Some of the most effective hip-hop tunes are tracks with elements so basic your brain would take off aiming to explain their reasoning: Take the unstoppable two-note guitar stab in Craig Mack’s “Flava in Ya Ear.” (I pestered the producer, Easy Mo Bee, for 17 years for the trick behind it– then wished to throw somebody out the window when I heard how standard it was.) Or the huge sound of the Roland 909 on Schoolly D’s “PSK”– an echo that appeared like it came from a church cathedral eight city obstructs wide.
I said a hip, hop, the hippy to the hippy/To the hip hop, you don’t stop.
The next night, I was prepared, with an ancient tape recorder in hand and a black-and-white composition notebook. My kid Aantar became my representative that week, scheduling performances of the song in exchange for treats or hand-holding with ladies in physical education. “Rap artist’s Pleasure” turned this future high school band geek into a super star for the month of October 1979.
Hip-hop provides listeners sets of rules that you follow like the law, just to see them change every five years. I’ve seen my reactions to hip-hop change from age nine (“What the hell was that?”) to age 14 (“That was unbelievable!”) to age 22 (“Wait. are they allowed to do that?”) to age 29 (“It was kinda different when I was a kid”) to now (“What the fuck was that?!”). I’ve seen Vanilla Ice’s “Ice Ice Baby” go from ruling the world to being a musical pariah to being a paradoxical statement in my DJ set that makes individuals smile.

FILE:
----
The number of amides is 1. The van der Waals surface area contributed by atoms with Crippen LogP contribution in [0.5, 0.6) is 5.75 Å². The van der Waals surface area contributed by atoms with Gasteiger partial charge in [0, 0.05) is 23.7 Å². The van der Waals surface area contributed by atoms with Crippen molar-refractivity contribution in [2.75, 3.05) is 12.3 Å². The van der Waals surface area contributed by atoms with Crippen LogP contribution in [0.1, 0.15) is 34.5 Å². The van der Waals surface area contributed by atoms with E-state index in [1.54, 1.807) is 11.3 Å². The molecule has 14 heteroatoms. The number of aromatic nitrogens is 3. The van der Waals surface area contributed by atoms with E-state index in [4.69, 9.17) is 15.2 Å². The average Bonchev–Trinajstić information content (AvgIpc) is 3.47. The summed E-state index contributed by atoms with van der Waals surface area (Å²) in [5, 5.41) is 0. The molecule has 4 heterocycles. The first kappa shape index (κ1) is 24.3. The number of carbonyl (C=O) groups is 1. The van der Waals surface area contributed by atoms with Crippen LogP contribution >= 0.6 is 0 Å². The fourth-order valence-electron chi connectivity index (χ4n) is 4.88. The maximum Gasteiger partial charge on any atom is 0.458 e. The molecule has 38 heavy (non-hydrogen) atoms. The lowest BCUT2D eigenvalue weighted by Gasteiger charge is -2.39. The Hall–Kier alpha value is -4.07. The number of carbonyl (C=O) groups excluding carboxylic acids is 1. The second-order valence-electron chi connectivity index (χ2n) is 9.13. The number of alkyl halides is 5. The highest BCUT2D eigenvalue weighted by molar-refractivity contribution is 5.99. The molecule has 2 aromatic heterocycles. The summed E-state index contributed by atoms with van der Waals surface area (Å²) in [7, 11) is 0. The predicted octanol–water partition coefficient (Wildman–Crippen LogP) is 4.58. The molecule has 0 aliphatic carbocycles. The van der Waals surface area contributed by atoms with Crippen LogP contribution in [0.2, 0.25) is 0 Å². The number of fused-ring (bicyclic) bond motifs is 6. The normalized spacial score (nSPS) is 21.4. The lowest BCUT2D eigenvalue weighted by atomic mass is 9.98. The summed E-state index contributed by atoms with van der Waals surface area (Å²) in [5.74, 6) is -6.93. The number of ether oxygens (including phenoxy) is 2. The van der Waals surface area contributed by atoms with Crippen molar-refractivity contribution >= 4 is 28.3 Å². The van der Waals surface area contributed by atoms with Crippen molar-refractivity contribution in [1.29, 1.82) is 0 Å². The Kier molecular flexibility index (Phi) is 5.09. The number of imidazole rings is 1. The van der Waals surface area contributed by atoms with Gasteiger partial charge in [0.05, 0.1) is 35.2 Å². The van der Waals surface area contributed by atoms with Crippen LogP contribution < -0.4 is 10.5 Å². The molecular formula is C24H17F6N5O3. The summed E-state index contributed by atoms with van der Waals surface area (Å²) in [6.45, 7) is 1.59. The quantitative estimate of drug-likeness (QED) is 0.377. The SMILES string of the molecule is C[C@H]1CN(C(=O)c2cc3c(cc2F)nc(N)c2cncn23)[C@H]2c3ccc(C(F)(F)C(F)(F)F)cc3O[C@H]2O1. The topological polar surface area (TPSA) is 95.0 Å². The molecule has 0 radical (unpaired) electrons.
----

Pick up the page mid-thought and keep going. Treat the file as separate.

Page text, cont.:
I was eight years of ages when “Rapper’s Delight”made its world premiere on Philadelphia radio. It took place at 8:24 p.m. on a Thursday, after a dinner of porgies, string beans and creamed corn. Me and my sibling, Donn, were sneaking a listen of the local soul station while cleaning dishes when an army of percussion and a syncopated Latin piano line came out of my grandma’s JVC clock radio– exactly what appeared to be Chic’s “Success.” How was I to know that my world would come crashing down in a matter of 5, 4, 3, 2.
These noises had amazing power if you matured with hip-hop: There was the summertime I invested aiming to match the mix to “The Adventures of Grandmaster Flash on the Wheels of Steel,” note for note, on 2 Fisher-Price turntables. (My daddy, not impressed, informed me, “There ain’t a living spinning other people’s music”– little did you understand, Daddy, little did you understand.) There were so many times when a song best could stop you in your tracks, then become a topic of discussion for the next 4 hours: in the high school lunchroom when me and Black Idea heard “Rage of Kane” for the very first time, or my very first listen to “Fight the Power”– it sounded like Pharoah Sanders and Rahsaan Roland Kirk had entered a knife battle.
The greatest hip-hop tunes have the power to pull energy and excitement and anger and concerns and insecurity and raw feeling from you. It could be a song that sets your neighborhood on fire (“Rebel Without a Time out”) or a song on your headphones that makes you rethink what hip-hop is (Ultramagnetic MCs’ “Ego Trippin'”). The typical thread is change. The very best hip-hop songs aren’t blueprints– they are calls to action, reminders that you can begin a transformation in three minutes. Just keep that clock radio on.